By Military1 Staff
Separating from the military is a complicated process and has many moving parts, with checklists to complete, meetings to attend and classes to take. And this is all so you can leave the military—but what about when you get out?
While the civilian world operates very differently from the public sector, there are a few similarities, and those similarities are what you need to capitalize on when looking for post-military.
All companies need management, from fast food restaurants to Fortune 500 companies, and we guarantee most of their other managers can’t think as quick on their feet as someone who had to make decisions in a war zone. The military’s rank structure and leadership dependence at all levels works in your favor—use your experiences to illustrate what makes you a capable manager and leader, because those are characteristics that cross career fields.
Often, management jobs will waive educational requirements for relevant experience, which certainly includes military service.
Again, this is where the military’s dependence on top-down leadership comes in handy. If you’ve spent any length of time at all serving in the armed forces, you’ve been in charge of someone, and have probably been a mentor. Teaching requires that same dedication to those you’re charged with educating; they depend on you to look out for their best interest and teach them to prepare for what lies ahead.
Nearly all teaching jobs will require higher education, but you can find out how to make the transition through the Department of Defense-funded program, Troops to Teachers.
3. Public service
Sometimes called the “obvious” follow-up job to the military due to its similar rank structure, a career as a police officer does offer a familiar setting for those just transitioning. Aside from law enforcement, public service jobs also include firefighters, paramedics, EMS and other security positions. Depending on the type of school or certification required, the Post-9/11 G.I Bill could pay for some or all the required fees.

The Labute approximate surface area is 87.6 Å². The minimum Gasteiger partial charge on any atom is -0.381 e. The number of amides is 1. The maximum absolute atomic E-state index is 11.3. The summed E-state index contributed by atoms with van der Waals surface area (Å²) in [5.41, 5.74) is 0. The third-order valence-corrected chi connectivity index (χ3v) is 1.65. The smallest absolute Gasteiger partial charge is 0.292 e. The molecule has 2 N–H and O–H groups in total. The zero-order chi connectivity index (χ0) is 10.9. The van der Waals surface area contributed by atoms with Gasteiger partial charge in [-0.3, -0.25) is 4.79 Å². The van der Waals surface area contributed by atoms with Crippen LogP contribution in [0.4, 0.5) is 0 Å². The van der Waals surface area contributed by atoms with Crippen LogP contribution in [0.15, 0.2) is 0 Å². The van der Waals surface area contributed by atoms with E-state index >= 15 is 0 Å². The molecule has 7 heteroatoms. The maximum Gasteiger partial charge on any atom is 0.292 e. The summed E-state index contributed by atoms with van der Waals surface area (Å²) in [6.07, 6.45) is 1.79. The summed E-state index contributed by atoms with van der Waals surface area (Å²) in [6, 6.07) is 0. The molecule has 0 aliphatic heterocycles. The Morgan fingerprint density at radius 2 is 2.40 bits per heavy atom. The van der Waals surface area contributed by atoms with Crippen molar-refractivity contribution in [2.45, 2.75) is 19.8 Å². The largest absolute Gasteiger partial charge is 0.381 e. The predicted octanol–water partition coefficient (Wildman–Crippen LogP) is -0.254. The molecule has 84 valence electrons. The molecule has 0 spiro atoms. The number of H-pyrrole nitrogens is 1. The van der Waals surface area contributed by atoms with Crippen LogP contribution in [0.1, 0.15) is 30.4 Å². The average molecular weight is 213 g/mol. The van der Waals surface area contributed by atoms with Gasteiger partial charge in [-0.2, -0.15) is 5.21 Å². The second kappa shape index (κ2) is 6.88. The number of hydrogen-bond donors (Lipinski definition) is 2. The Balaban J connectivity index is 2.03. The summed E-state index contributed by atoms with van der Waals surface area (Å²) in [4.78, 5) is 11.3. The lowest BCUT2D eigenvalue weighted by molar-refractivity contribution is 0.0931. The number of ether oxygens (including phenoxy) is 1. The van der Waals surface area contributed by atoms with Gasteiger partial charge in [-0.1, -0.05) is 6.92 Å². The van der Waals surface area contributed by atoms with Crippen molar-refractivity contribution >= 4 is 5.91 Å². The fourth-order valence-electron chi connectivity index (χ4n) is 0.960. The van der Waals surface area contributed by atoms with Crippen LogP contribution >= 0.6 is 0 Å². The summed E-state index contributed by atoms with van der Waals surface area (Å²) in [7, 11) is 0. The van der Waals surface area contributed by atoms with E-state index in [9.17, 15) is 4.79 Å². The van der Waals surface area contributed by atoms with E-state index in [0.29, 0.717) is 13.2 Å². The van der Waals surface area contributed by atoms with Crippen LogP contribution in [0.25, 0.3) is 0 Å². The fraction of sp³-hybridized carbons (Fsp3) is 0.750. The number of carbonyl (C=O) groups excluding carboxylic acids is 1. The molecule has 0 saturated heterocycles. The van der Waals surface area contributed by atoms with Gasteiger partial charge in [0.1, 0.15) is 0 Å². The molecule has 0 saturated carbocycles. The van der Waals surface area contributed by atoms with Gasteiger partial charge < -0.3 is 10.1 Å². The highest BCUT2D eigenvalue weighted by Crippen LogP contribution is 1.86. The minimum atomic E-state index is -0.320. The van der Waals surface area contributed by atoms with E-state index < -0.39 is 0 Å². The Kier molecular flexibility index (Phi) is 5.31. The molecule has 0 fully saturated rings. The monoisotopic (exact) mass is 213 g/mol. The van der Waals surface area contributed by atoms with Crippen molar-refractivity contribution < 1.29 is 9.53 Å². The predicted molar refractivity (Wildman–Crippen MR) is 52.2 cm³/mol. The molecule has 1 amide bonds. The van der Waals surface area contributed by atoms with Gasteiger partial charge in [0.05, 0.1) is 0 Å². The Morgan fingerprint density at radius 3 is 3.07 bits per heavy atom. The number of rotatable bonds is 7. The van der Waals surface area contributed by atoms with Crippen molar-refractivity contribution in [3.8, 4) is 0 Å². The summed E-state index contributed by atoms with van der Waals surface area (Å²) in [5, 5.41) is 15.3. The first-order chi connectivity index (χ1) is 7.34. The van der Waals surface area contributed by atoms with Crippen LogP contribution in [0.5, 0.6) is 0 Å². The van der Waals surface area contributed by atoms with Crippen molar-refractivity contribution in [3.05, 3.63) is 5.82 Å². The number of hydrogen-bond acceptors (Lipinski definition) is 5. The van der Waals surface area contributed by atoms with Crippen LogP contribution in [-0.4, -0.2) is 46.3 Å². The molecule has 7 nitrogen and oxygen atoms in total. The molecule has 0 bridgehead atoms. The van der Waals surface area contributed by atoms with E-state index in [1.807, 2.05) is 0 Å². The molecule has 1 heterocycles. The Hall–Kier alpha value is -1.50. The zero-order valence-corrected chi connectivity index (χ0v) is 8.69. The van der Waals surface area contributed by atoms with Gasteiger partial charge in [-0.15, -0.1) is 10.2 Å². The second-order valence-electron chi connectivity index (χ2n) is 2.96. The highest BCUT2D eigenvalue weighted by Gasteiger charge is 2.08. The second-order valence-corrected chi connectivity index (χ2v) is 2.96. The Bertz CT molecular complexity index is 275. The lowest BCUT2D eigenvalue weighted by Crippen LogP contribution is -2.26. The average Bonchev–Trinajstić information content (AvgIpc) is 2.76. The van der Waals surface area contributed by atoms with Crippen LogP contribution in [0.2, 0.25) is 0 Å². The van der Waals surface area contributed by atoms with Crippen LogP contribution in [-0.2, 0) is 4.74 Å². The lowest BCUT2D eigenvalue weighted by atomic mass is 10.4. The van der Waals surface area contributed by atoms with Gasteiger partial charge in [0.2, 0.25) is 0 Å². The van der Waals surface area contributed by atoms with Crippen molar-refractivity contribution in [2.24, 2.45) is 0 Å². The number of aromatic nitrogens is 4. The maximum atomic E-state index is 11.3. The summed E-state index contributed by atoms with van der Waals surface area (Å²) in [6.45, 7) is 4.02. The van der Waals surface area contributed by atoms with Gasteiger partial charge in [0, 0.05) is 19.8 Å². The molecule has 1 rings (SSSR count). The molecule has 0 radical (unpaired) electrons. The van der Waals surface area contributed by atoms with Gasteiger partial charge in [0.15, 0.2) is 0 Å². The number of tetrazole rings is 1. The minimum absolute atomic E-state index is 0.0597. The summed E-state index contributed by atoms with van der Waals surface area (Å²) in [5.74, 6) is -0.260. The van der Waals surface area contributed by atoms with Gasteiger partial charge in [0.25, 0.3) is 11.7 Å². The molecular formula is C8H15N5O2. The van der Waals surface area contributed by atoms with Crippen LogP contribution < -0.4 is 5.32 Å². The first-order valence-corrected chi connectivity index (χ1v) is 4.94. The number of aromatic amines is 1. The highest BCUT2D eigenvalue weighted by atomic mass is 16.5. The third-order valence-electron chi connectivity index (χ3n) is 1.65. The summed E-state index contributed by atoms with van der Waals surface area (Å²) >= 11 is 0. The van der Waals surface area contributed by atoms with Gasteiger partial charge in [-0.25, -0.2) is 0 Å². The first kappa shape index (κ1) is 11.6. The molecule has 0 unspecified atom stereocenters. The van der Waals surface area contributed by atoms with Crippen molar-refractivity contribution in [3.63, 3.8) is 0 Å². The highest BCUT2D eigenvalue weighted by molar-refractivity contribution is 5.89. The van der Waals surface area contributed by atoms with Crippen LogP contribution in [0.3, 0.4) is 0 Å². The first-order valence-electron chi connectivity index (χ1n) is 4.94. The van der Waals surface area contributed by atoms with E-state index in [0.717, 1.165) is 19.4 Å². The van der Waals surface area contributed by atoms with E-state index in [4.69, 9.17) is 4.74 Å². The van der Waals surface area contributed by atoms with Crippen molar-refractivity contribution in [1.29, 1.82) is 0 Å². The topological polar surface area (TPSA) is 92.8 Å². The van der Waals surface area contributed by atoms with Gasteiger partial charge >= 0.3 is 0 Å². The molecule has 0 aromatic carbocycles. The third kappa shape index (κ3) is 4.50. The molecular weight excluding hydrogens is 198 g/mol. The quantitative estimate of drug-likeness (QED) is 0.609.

For information on public sector positions, contact the organization in the area you plan to live once you transition and ask them about veteran preference and upcoming job fairs.
4. Government jobs
It may seem counterintuitive to leave the military only to apply for a government job, but with your veteran status, you may have preferential hiring points that put you ahead of the curve. In addition, prior service members often already have security clearance, eliminating a step for the hiring manager. Government and federal jobs are also known to have great benefits, a big plus after leaving the safety net of the military and it’s many allowances.
For up-to-date job openings, visit USAJobs.gov.